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How to Manual on a Mountain Bike

Manual on a Bike

The Trick

In-Depth Tutorial

Preparing for the Manual

A manual on a mountain bike is a wheelie without pedaling, where you use speed, weight, balance, and gravity to keep your front wheel off the ground. Manuals take some time and commitment to learn, but feel awesome when you finally start to get them dialed. Before learning to manual, make sure that your wheelies are dialed in. You should be able to ride at least a few blocks in a wheelie comfortably and have modulation of your rear brake dialed.

Bringing Your Front Wheel Up

To initiate a manual, push your feet forwards into your pedals as you toss your weight back. This will bring the front end of the bike up without pedaling. It’s a tough skill at first and you’ll likely have a hard time bringing that front wheel up very far. Really focus on pushing your feet into your pedals. It’s a bit of an odd concept but it really helps. As you push your feet into your pedals, you put your weight all the way back. You don’t just pull up with your arms – you use your whole body. Be sure to have a finger on the rear brake when practicing this, as once you figure it out, you have to be careful not to loop off the back.

Holding the Manual

Now that you’re up, keeping a manual going is all about speed and hip thrusts. I’m telling you – super, super weird concept at first. When you first learn, you’ll likely be on your rear brake too much and slow down quickly until you have to put the front wheel down. Doing these on a slight downhill is easiest, and doing them with some speed helps as well. While you should always have a finger ready to grab the rear brake, try to minimize brake use with manuals and instead control your wheel height with your hips and body position.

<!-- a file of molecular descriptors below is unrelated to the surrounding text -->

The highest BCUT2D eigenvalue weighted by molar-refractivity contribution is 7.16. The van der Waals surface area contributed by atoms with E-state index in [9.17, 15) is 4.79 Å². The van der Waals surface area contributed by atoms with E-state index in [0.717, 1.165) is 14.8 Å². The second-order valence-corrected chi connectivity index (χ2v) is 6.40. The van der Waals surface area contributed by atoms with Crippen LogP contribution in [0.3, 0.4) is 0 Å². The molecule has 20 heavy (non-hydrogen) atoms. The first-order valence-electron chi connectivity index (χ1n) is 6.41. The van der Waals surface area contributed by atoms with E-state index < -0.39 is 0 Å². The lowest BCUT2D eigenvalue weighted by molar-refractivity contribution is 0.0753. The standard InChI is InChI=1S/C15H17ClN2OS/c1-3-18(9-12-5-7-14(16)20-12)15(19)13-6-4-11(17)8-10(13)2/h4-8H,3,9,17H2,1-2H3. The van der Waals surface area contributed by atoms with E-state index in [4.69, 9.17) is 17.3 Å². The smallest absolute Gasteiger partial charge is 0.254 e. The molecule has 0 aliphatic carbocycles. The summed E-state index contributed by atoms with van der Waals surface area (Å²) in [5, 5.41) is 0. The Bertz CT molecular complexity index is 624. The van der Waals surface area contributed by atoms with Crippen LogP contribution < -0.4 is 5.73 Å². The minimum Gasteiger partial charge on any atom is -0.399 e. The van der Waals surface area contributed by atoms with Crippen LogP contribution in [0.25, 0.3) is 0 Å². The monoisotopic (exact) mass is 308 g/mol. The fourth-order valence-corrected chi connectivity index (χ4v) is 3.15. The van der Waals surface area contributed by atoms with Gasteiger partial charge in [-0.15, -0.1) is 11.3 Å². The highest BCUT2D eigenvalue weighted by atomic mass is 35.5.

More Manual Tips

If your front wheel starts to drop, toss your weight back as if you were first bringing the manual up. If you start to get too high, move your hips forward to bring the wheel down a little bit. Try to be controlled with this motion. It will be jerky at first, but practice makes perfect. A perfect manual has very little noticeable movement and is controlled with small hip movements and an occasional very light squeeze of the rear brake if you absolutely need it. Manuals are a blast when you learn them and are a natural step up once you’ve got wheelies dialed in. Good luck!

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